William Bowers (January 17, 1916 in Las Cruces – March 27, 1987 in Woodland Hills, California) was a reporter in Long Beach, California and Life magazine reporter before becoming a screenwriter. He specialized in writing comedy westerns, and also turned out several thrillers.
|Born||January 17, 1916|
Las Cruces, New Mexico, United States
|Died||March 27, 1987 (aged 71)|
Woodland Hills, California, United States
Bowers' first play was Where Do We Go From Here? that ran for 15 performances in 1968
Bowers signed with RKO. His first credited screenplay was My Favorite Spy for Kay Kyser in 1942. Also at that studio Bowers helped write the musical comedy Seven Days' Leave (1942), which was a huge hit, and The Adventures of a Rookie (1943) with the team of Carney and Brown. He also did Higher and Higher (1943), Frank Sinatra's first movie.
During World War II Bowers served in the United States Army Air Forces where he met Arch Hall Sr.. Bowers later wrote a screenplay based on his experiences, The Last Time I Saw Archie, where Jack Webb played Bowers.
For Columbia he helped write The Notorious Lone Wolf (1946) and at Warner Bros did the Cole Porter biopic Night and Day (1946). For Republic Pictures he provided the story for The Fabulous Suzanne (1946) and he worked on Paramount's Ladies' Man (1947) for Eddie Bracken.
At Universal Bowers wrote The Web (1947), a noir, and Deanna Durbin's second last film Something in the Wind (1947). He provided the story for the Abbott and Costello comedy The Wistful Widow (1948) and wrote the Yvonne de Carlo-Dan Duryea Westerns Black Bart, Highwayman (1948) and River Lady (1948). He did some uncredited work on United Artists' Pitfall (1948).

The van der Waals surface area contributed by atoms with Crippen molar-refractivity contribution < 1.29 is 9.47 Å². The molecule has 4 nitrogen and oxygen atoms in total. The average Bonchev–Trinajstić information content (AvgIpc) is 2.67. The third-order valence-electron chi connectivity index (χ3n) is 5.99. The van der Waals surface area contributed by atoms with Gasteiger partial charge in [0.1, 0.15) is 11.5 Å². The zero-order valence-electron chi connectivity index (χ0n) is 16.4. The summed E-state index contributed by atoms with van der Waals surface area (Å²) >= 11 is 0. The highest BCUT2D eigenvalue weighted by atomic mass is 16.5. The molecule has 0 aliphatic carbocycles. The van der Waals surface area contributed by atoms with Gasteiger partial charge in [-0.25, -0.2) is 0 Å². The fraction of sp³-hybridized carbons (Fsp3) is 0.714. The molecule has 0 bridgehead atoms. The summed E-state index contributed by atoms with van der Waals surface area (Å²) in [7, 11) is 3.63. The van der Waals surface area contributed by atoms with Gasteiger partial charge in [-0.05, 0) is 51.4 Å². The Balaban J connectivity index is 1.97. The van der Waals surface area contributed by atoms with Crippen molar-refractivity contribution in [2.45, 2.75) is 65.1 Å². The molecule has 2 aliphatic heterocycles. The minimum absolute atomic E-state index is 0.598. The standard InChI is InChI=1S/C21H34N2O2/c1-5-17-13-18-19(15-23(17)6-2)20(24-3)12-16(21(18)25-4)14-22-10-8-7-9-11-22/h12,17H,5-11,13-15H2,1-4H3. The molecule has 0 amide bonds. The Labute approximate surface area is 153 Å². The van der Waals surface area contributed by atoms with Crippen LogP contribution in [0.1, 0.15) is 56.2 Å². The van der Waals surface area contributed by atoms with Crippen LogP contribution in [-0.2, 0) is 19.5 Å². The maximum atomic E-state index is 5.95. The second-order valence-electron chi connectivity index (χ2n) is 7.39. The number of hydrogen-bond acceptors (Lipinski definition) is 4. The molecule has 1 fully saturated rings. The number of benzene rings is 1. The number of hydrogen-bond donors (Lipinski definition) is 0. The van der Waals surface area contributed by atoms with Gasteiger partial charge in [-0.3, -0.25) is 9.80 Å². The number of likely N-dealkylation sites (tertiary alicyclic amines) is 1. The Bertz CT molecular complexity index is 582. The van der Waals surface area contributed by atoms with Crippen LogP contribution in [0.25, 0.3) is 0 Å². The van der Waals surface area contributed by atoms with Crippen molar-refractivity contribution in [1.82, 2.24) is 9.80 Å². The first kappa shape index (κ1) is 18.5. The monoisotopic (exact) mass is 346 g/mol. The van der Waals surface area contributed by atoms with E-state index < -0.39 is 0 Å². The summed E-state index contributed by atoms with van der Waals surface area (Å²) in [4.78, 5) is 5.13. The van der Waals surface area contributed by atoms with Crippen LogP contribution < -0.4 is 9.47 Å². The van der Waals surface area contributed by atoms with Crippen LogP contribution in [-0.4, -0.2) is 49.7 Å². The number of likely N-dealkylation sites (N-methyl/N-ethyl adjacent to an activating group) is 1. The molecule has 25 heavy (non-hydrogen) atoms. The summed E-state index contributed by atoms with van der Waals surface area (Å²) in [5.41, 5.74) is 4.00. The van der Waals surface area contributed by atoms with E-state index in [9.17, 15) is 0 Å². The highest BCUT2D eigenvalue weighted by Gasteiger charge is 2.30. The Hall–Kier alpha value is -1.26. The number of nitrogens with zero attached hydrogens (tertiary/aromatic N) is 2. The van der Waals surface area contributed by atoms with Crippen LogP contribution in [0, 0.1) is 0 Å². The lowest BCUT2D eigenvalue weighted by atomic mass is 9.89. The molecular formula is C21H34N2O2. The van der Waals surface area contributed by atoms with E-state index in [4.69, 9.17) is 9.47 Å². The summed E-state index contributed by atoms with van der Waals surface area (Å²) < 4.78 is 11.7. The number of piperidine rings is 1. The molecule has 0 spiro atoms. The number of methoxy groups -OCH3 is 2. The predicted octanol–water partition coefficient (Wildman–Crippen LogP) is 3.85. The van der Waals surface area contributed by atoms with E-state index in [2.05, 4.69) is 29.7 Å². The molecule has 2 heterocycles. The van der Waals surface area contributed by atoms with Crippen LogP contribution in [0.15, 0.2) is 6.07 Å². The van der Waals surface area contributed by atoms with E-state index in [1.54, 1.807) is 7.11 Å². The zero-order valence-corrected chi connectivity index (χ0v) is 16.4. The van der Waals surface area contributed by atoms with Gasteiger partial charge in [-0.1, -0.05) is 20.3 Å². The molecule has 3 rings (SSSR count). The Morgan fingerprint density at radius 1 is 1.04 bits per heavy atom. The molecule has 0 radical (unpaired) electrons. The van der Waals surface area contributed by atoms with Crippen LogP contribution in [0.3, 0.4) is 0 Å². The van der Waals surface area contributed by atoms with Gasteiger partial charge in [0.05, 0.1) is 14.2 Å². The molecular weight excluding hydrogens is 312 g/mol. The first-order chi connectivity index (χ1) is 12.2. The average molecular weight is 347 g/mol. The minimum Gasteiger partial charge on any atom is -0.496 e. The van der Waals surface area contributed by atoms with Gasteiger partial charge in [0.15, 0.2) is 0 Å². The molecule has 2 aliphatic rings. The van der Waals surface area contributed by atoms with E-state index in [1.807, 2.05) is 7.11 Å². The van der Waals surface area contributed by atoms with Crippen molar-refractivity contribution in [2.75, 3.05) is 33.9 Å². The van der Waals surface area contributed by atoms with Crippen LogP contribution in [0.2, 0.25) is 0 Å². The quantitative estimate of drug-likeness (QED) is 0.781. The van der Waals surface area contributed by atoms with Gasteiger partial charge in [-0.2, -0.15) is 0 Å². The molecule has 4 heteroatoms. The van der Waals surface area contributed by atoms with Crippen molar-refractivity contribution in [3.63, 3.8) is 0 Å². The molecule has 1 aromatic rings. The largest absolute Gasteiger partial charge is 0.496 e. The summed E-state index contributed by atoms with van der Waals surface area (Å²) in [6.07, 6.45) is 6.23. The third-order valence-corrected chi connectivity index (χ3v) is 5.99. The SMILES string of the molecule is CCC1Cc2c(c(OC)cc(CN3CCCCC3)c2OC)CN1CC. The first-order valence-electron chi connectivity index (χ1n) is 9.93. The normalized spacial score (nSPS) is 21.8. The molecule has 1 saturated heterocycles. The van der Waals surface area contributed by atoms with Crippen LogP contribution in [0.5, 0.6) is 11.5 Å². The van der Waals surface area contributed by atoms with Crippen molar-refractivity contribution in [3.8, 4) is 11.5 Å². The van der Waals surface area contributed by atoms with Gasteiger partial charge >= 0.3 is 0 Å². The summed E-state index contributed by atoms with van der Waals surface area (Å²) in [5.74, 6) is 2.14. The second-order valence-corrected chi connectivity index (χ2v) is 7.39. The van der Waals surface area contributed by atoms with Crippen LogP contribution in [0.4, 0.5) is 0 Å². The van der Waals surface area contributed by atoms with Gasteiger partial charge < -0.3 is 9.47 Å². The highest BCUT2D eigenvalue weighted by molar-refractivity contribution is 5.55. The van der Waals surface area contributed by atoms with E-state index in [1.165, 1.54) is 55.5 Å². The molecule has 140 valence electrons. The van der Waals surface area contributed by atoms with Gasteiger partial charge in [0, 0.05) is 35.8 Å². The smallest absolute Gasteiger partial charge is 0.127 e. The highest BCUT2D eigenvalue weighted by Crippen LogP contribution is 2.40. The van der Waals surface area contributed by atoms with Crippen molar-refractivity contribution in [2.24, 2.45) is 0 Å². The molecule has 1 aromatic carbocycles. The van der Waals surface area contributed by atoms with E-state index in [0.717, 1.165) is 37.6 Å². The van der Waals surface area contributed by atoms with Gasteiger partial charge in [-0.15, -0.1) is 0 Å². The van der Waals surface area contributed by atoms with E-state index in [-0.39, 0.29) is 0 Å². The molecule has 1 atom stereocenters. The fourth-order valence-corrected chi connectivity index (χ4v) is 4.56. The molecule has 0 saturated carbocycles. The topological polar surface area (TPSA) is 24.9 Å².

A play he wrote entitled West of Tomorrow was filmed by 20th Century Fox as Jungle Patrol. Bowers did some uncredited work on Criss Cross (1949) and provided the story for the de Carlo vehicle, The Gal Who Took the West (1949). He did some script work on Abandoned (1949).
Bowers wrote Convicted (1950) for Columbia, Mrs. O'Malley and Mr. Malone (1951) for MGM, Cry Danger (1951) for Robert Parrish at RKO, The Mob (1951) for Parrish at Columbia, and The San Francisco Story (1952) for Parrish at RKO.
He did Assignment: Paris (1952) for Parrish at Columbia and Split Second (1953) for Dick Powell at RKO. He did "The Girl on the Park Bench" (1953) for Powell's Four Star Theatre and some work on Beautiful But Dangerous (1954) for RKO.
At Columbia he did Tight Spot (1955) and 5 Against the House (1955) for Phil Karlson. Bowers wrote "Prosper's Old Mother" (1955) and "It's Sunny Again" (1956) for General Electric Theatre and "Shoot the Moon" (1956) for Jane Wyman Presents The Fireside Theatre. At Fox he did a musical The Best Things in Life Are Free (1956).
At MGM he wrote The Sheepman (1958) which earned him a second Oscar nomination. He stayed on at MGM to do The Law and Jake Wade (1958), and Imitation General (1959). Bowers wrote a Bob Hope comedy for company, Alias Jesse James (1959) and did two films for Jack Webb, Deadline Midnight (1959) and The Last Time I Saw Archie (1961).
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He wrote a TV movie for Burt Kennedy, Sidekicks (1974). He focused on TV movies: The Gun and the Pulpit (1974), Mobile Two (1975) (which he produced) Kate Bliss and the Ticker Tape Kid (1978), Shame, Shame on the Bixby Boys (1978), The Wild Wild West Revisited (1979), and More Wild Wild West (1980).
- "William Bowers". The New York Times. April 7, 1987.
- p.3 Weaver, Tom Richard Alden Interview I Talked with a Zombie: Interviews with 23 Veterans of Horror and Sci-fi Films and Television McFarland, 2009
- p. 217 Erickson, Hal Military Comedy Films: A Critical Survey and Filmography of Hollywood Releases Since 1918 McFarland, 7 Aug 2012